Another story I really liked was on the band called Wax, which was the 1970s band that was poised for stardom. They recently had a bit of a reunion and they’ve released an album of recordings that they made back then. That was a fun story in a lot of ways ... the way that the Penn connection lasts over the decades and the strange ways that it can bring people back together again.

Q. How did you get started writing? Was it something you always wanted to do?
A. I went to school here in the ’70s and at some point we were digging through old stuff in our basement and I found—because we don’t throw anything away—a thing from freshman year where I was asked what my ambition was and I believe I wrote that I wanted to be a professional writer. I was an English major here at Penn and I guess probably at the time, I thought that I would write and teach. But at some point, I shifted to magazine work. I worked here at Penn for the Wharton magazine, which was a quarterly that was published for a while here. ...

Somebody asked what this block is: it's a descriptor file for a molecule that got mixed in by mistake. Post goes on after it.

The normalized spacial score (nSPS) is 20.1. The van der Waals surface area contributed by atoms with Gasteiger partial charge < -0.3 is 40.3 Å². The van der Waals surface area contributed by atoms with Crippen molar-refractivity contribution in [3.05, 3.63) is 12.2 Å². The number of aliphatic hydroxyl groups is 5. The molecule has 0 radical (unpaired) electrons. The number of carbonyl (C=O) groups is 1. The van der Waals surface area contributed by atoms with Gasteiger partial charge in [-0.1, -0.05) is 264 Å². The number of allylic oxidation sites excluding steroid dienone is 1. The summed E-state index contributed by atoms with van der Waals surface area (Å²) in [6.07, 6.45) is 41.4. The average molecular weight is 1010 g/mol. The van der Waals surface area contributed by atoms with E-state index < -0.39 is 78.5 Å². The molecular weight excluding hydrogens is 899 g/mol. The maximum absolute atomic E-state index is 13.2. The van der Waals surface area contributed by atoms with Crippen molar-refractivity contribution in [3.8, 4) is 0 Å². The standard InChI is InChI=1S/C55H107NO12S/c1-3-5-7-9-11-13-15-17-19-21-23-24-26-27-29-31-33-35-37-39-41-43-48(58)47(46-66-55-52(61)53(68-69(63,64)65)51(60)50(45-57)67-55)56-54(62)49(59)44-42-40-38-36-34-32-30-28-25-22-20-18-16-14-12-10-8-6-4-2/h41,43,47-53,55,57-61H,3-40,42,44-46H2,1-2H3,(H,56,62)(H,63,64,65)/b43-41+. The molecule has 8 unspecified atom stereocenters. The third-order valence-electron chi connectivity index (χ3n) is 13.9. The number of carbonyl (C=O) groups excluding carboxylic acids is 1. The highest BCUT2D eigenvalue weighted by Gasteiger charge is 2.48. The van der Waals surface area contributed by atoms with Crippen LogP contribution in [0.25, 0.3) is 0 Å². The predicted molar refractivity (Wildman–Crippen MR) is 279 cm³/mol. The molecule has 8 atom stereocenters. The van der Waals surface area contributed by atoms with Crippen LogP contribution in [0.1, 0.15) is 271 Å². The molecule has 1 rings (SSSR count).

You get a job in one thing and then you get the next job and the next job and then here you are.

Q. What would you say are your goals for the Gazette?
A. Publications everywhere are sort of trying to figure out what the next thing is going to be. I think for us, the print edition of the magazine will always—meaning for the next 20 years—be the centerpiece. I think we have begun to and need to think a lot more about how we can supplement that, add value to that with online things through blogs and all the other social networking technologies, and we’ll be looking at those with an eye to figure out what readers are wanting or how we can serve them better.

Q. As an alum yourself, have your views about Penn changed after working on the magazine?
A. I think it certainly has deepened the connection and it certainly has made me, I think, much better informed and much more aware of the size and scope and variety of the place. When you’re a student, you’re living the life of a student, you know the administration [departments] that give you a hard time, or collect your money, or help you. You know the buildings that you go into for your classes and you know the places that you like to eat and drink and hang out and everybody has their own experience of the place.
But working here, it has been an education, certainly. It’s a different perspective, let’s say. I had a great time as a student so I’d never want to say it’s more fun.

Originally published on June 9, 2011